The Midnight Special (Not Rated)
Forget American Bandstand — in the ’70s, when teens wanted to see the biggest rock, pop and soul acts of the day, they tuned into The Midnight Special, a late-night variety show that showcased such a haphazard lineup that it wouldn’t be out of the ordinary to see a hard rock band lined up next to a Motown group followed by a folk singer-songwriter or a total bubblegum pop attraction. For music fans, StarVista’s six-disc collection is an absolute must-own, featuring classic performances from acts as diverse as John Denver and Linda Ronstadt to Alice Cooper and Janis Ian. Every performance is a true miracle of music, hearkening back to a time when showmanship was an earned incentive, not a hallow add-on. It’s impossible not to binge-watch all six discs in a row, 96 mind-blowing performances. If you weren’t lucky enough to see them the first time, count your blessings that you can see them now.
Motown 25: Yesterday, Today, Forever (Not Rated)
StarVista continues its run of finally releasing some of the best musical moments ever captured on television with Motown 25, the legendary 1983 NBC special that cemented Motown as the music of America. Featuring not only one of Marvin Gaye’s final performances, it was also the debut of Michel Jackson’s Moonwalk, which, if you were a kid in school back then, was the most openly imitated dance move of all time by the next day. What’s truly amazing is that besides the special, you get two other discs filled with tons of never-before-broadcasted footage, numerous bonus featurettes, rehearsals and a special roundtable about the event. And, if that really wasn’t enough, there’s also a six-disc (!) special edition. This is an important pop culture artifact that makes one hope and pray that a Motown 50 special is just around the corner.
The Walking Dead: The Complete Fourth Season (Blu-Ray) (Not Rated)
Anchor Bay Entertainment
It’s amazing to me that The Walking Dead is still a much-beloved television show, especially given that every season at least half of the episodes contain way too much filler. Season Four is no different, and while it’s not as bad as the season where the survivors were stuck on that farm, the first few eps here, where they have to deal with a flu outbreak, grow repetitive really fast. Star Andrew Lincoln comically emotes way too much for my tastes, but things pick up halfway through when the Governor returns to wreak havoc. Some of the best stories of the season come as the gang gets divided and tries to make it to a safe haven called Terminus. The cliffhanger is a real hum-dinger that’ll keep me watching next season, even though I know I’ll be disappointed for most of it.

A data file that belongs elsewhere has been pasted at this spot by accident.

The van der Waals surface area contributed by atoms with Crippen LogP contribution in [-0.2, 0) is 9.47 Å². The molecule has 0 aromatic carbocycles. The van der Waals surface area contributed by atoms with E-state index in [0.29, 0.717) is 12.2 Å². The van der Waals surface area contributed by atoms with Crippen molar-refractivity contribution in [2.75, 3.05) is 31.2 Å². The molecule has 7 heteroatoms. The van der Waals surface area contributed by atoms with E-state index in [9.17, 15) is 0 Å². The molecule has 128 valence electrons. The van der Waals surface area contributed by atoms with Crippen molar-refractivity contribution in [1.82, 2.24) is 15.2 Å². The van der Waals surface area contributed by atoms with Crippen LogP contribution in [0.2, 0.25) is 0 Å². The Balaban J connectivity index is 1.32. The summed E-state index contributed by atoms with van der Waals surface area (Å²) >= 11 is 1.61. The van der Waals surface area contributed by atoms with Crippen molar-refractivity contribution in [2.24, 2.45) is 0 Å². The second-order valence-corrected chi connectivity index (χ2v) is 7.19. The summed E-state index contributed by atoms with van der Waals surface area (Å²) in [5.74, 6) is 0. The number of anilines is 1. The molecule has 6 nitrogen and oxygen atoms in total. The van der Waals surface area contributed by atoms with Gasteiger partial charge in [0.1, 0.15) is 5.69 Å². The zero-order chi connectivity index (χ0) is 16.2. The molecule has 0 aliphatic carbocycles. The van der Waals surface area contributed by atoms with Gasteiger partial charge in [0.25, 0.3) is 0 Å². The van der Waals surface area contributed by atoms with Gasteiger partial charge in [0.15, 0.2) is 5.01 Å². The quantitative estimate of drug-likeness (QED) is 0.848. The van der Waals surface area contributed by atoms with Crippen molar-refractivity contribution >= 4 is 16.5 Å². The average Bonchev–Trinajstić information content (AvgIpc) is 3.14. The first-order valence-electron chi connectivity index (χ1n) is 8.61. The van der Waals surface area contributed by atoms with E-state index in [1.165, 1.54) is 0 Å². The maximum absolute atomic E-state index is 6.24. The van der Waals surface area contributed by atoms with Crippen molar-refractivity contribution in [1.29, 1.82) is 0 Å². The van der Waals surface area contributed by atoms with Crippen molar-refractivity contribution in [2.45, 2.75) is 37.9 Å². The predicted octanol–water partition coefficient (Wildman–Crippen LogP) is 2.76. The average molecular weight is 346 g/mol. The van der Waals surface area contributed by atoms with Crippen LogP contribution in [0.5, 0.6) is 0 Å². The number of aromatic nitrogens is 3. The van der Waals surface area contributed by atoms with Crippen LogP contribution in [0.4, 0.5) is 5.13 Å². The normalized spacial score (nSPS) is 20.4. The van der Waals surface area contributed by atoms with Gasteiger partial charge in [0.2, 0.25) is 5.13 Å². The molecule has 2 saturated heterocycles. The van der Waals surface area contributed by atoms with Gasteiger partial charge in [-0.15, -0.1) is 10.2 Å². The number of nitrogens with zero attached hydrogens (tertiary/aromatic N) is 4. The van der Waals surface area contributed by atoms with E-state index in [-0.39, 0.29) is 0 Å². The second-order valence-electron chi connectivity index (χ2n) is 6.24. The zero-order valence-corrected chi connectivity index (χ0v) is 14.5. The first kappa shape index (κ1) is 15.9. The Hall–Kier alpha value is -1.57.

Portlandia: Season Four (Not Rated)
Supposed comedian Fred Armisen and former indie darling Carrie Brownstein continue to beat the dead horse that is Portlandia, a once hilariously biting satire on hipster culture that has pretty much devolved into one easy fart and dick joke after another, each episode more dumbed down than the last. It seems that instead of focusing on the writing, the duo are too busy becoming the thing they parodied, filling the show with one hipper-than-thou guest-star after another and losing touch with what once was pretty brilliant stuff. In Season Four, many of the same retread characters (the feminists, the motorhead and his vapid girlfriend, etc.) return, with nothing really new to do, scoring easy laughs and not much else. Maybe it’s time to put this one to bed.